Programming - Maple Help
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Programming Updates in Maple 2023

ArrayTools

 > with( ArrayTools ):

SortBy

 • The new ArrayTools:-SortBy command allows one to easily sort a two-dimensional Array (like a Matrix) by a specific column or row. For example:
 > A := Matrix( [[5,1,3,8,1],[20,18,12,0,22],[15,3,11,15,3],[4,10,19,3,22]] );
 ${A}{≔}\left[\begin{array}{ccccc}{5}& {1}& {3}& {8}& {1}\\ {20}& {18}& {12}& {0}& {22}\\ {15}& {3}& {11}& {15}& {3}\\ {4}& {10}& {19}& {3}& {22}\end{array}\right]$ (1)
 > B := SortBy( A, 'column', 3 );
 ${B}{≔}\left[\begin{array}{ccccc}{5}& {1}& {3}& {8}& {1}\\ {15}& {3}& {11}& {15}& {3}\\ {20}& {18}& {12}& {0}& {22}\\ {4}& {10}& {19}& {3}& {22}\end{array}\right]$ (2)
 • Custom sorting options and keywords are supported, as is in-place sorting:
 > SortBy( A, 'row', 2, 'descending', 'inplace' ):
 > 'A' = A;
 ${A}{=}\left[\begin{array}{ccccc}{1}& {5}& {1}& {3}& {8}\\ {22}& {20}& {18}& {12}& {0}\\ {3}& {15}& {3}& {11}& {15}\\ {22}& {4}& {10}& {19}& {3}\end{array}\right]$ (3)

IsSubsequence

 • The new ArrayTools:-IsSubsequence command checks if a one-dimensional container is a subsequence of another. More precisely, A is a subsequence of B when there is a list of strictly increasing indices K such that A=B[K]. For example:
 > IsSubsequence( <1,3,5>, <1,2,3,4,5> );
 ${\mathrm{true}}$ (4)
 > IsSubsequence( <1,5,3>, <1,2,3,4,5> );
 ${\mathrm{false}}$ (5)
 > IsSubsequence( <2,4,6>, <1,2,3,4,5> );
 ${\mathrm{false}}$ (6)
 • The match option is used to customize how matches are determined. For example, to check a subsequence of floats, one can do the following:
 > B := Array( [ exp(1), Pi, gamma ] );
 ${B}{≔}\left[\begin{array}{ccc}{ⅇ}& {\mathrm{\pi }}& {\mathrm{\gamma }}\end{array}\right]$ (7)
 > A := evalf[5]( B[[2,3]] );
 ${A}{≔}\left[\begin{array}{cc}{3.1416}& {0.57722}\end{array}\right]$ (8)
 > IsSubsequence( A, B );
 ${\mathrm{false}}$ (9)
 > IsSubsequence( A, B, 'match' = 'float' );
 ${\mathrm{false}}$ (10)
 > IsSubsequence( A, B, 'match' = 'float', 'digits' = 5, 'ulp' = 1 );
 ${\mathrm{true}}$ (11)
 • The matching indices can also be returned:
 > A := [ "a", "e", "i", "o", "u" ];
 ${A}{≔}\left[{"a"}{,}{"e"}{,}{"i"}{,}{"o"}{,}{"u"}\right]$ (12)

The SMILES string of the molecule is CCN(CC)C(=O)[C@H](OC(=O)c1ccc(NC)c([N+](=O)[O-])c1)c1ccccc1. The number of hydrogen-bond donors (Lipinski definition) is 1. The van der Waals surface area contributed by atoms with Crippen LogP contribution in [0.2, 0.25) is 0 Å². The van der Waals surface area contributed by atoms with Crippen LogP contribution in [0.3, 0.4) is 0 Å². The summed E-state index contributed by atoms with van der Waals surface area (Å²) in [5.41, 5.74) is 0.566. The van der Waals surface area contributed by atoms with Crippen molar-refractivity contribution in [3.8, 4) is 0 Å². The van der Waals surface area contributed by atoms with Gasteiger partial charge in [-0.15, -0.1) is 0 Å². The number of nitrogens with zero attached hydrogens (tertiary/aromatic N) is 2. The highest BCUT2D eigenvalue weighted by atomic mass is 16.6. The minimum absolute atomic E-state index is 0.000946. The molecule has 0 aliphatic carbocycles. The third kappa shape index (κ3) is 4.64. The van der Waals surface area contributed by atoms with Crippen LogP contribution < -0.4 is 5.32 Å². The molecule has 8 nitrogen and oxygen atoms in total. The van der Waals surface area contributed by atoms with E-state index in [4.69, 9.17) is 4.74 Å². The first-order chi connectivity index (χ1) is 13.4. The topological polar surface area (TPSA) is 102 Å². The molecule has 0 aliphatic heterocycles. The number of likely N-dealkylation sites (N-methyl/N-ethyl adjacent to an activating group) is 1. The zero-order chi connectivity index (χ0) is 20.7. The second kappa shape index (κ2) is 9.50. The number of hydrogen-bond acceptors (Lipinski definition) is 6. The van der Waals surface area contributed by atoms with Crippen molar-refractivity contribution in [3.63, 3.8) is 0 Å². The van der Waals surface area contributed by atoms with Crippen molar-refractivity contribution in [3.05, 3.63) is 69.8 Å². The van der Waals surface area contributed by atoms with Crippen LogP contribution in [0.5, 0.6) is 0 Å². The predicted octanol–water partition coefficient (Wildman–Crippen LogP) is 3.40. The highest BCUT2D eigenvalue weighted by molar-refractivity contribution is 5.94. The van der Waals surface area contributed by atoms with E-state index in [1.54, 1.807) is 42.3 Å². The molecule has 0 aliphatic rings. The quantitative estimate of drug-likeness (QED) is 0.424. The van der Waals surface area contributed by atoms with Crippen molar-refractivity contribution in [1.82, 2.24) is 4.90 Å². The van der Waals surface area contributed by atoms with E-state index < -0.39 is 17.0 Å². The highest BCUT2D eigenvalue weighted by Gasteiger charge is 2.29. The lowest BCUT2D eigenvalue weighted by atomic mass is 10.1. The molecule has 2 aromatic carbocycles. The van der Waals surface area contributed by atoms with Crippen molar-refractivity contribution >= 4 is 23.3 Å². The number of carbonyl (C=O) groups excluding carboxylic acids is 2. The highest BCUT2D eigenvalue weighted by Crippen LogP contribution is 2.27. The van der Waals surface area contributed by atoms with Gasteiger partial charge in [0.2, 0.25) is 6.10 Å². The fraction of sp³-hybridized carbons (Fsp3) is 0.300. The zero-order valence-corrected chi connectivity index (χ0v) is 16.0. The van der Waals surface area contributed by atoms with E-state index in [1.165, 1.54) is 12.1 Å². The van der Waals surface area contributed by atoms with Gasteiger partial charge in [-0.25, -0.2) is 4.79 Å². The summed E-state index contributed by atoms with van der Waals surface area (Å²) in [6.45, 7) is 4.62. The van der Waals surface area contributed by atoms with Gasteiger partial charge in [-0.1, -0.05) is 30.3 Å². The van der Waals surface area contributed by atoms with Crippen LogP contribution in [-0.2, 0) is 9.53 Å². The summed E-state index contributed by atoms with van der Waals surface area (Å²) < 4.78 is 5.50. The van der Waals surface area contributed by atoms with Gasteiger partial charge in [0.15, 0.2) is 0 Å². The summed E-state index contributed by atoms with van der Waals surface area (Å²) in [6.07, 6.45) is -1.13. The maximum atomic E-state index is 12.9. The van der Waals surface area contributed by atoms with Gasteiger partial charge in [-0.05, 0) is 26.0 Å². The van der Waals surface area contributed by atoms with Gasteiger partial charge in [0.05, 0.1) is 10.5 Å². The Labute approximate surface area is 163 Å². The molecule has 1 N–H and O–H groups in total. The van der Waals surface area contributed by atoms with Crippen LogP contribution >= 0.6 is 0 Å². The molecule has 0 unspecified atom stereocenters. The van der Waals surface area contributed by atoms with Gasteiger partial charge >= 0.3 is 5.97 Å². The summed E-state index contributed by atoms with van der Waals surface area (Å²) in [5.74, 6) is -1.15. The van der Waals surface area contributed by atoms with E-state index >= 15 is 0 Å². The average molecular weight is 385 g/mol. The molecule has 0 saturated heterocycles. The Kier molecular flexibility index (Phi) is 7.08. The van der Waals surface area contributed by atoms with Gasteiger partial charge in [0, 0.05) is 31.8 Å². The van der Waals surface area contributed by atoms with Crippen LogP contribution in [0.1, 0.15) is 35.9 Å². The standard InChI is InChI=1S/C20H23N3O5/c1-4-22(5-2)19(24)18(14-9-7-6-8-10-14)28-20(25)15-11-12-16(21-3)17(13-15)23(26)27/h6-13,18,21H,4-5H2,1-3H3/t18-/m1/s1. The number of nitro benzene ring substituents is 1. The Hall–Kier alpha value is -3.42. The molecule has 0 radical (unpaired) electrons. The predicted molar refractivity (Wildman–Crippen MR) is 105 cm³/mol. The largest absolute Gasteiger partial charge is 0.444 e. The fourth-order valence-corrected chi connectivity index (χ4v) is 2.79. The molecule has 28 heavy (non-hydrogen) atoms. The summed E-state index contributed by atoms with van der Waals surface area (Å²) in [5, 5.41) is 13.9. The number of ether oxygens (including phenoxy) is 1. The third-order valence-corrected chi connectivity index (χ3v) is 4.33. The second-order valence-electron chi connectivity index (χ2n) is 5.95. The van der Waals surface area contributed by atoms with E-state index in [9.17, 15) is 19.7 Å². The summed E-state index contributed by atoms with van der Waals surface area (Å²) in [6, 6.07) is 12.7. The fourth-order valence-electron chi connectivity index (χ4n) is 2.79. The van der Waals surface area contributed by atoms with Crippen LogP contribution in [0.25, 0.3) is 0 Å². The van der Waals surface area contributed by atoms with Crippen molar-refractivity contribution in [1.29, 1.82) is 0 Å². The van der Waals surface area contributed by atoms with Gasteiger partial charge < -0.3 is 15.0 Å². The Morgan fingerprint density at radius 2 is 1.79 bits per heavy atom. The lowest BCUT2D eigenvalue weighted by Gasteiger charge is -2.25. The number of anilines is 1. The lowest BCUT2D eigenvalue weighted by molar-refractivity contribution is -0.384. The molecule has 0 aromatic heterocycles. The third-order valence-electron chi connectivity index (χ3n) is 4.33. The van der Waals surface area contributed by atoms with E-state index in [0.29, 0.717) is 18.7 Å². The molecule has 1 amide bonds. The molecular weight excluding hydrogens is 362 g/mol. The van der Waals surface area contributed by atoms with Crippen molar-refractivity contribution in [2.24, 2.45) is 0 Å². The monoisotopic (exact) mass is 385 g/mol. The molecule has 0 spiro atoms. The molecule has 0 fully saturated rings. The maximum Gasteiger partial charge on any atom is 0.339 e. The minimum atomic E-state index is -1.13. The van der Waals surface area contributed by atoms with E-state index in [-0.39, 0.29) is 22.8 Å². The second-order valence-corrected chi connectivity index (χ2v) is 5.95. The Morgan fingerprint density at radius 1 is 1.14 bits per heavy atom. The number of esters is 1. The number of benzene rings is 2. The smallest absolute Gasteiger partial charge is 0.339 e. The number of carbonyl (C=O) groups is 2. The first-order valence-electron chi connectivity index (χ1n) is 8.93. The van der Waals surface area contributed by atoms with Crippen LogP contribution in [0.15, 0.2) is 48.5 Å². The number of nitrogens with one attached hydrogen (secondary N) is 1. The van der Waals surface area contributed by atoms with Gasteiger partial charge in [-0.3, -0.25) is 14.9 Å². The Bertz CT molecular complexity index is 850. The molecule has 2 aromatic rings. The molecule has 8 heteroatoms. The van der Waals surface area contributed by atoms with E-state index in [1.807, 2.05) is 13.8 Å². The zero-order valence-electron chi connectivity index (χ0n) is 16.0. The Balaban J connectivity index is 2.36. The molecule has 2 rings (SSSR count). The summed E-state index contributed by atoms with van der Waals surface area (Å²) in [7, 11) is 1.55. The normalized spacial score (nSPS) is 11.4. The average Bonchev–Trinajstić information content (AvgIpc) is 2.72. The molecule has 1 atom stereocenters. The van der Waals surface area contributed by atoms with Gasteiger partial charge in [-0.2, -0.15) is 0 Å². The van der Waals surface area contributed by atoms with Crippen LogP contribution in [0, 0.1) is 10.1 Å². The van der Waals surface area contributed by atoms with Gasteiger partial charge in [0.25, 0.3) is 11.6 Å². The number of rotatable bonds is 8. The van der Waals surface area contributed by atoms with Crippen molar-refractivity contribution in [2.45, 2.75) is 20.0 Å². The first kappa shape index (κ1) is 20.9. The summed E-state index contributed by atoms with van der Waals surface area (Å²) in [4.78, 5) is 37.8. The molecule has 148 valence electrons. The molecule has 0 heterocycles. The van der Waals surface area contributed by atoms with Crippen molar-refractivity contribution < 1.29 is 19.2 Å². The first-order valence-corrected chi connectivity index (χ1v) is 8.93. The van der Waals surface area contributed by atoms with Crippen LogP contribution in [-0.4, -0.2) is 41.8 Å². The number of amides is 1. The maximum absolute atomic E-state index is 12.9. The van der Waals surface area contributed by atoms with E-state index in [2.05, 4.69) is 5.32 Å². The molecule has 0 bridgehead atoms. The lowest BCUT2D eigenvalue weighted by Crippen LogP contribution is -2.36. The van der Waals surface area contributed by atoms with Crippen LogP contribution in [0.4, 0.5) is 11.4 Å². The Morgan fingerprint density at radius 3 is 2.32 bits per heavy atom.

> B := [ seq( "a" .. "z" ) ];
 ${B}{≔}\left[{"a"}{,}{"b"}{,}{"c"}{,}{"d"}{,}{"e"}{,}{"f"}{,}{"g"}{,}{"h"}{,}{"i"}{,}{"j"}{,}{"k"}{,}{"l"}{,}{"m"}{,}{"n"}{,}{"o"}{,}{"p"}{,}{"q"}{,}{"r"}{,}{"s"}{,}{"t"}{,}{"u"}{,}{"v"}{,}{"w"}{,}{"x"}{,}{"y"}{,}{"z"}\right]$ (13)
 > K := IsSubsequence( A, B, 'output' = 'indices' );
 ${K}{≔}\left[{1}{,}{5}{,}{9}{,}{15}{,}{21}\right]$ (14)
 > EqualEntries( A, B[K] );
 ${\mathrm{true}}$ (15)

ColorTools

 • The ColorTools package now supports the CAM02 color spaces JCh (cylindrical) and Jab (rectangular). These color spaces are now the most modern perceptual color spaces in Maple.  JCh is useful for making perceptually uniform changes to lightness (J), chromaticity/saturation (C), and hue (h).
 > ColorTools:-Color("JCh", "#9f1");
 ${⟨}\colorbox[rgb]{0.6,1,0.0666666666666667}{JCh : 0.852 0.926 0.353}{⟩}$ (16)
 • Jab is useful as a space where Euclidean distance is roughly the same as perceptual distance. These different applications are the reason why the J channel is not the same in the two spaces. ColorTools:-Gradient now uses Jab for its best mode.
 > ColorTools:-Color("Jab", "#9f1");
 ${⟨}\colorbox[rgb]{0.6,1,0.0666666666666667}{Jab : 0.907 -0.245 0.324}{⟩}$ (17)
 • The YUV rectangular color space is now supported, using exactly the same implementation as in ImageTools:-RGBtoYUV and ImageTools:-YUVtoRGB.  The Y channel is lightness, while U and V are rectangular coordinates of chromacity.
 > ColorTools:-Color("YUV", "#9f1");
 ${⟨}\colorbox[rgb]{0.6,1,0.0666666666666667}{YUV : 0.774 -0.348 -0.153}{⟩}$ (18)
 • The HSL cylindrical color space is now supported using a simple conversion from the existing HSV color space. The H is always the same between the two but the S saturation channel differs.
 > ColorTools:-Color("HSL", "#9f1");
 ${⟨}\colorbox[rgb]{0.6,1,0.0666666666666667}{HSL : 0.238 1 0.533}{⟩}$ (19)
 > ColorTools:-Color("HSV", "#9f1");
 ${⟨}\colorbox[rgb]{0.6,1,0.0666666666666667}{HSV : 0.238 0.933 1}{⟩}$ (20)
 • A new grayscale color space is now supported called Gs. Colors are converted to grayscale by calculating their perceptual lightness.
 > ColorTools:-Color("Gs", "Red");
 ${⟨}\colorbox[rgb]{0.498039215686275,0.498039215686275,0.498039215686275}{Gs : 0.532}{⟩}$ (21)
 • Colors do not roundtrip convert due to loss of information about hue and chroma but all true shades of gray do.
 > ColorTools:-Color("RGB", ColorTools:-Color("Gs", "#7e7e7e")) = ColorTools:-Color("RGB", "#7e7e7e");
 ${⟨}\colorbox[rgb]{0.494117647058824,0.494117647058824,0.494117647058824}{RGB : 0.494 0.494 0.494}{⟩}{=}{⟨}\colorbox[rgb]{0.494117647058824,0.494117647058824,0.494117647058824}{RGB : 0.494 0.494 0.494}{⟩}$ (22)
 • A new conversion color has been added to convert so that convert/color can be used to convert easily between supported color formats.
 > convert( ColorTools:-Color("Jab", "#9f1"), 'color', "hex");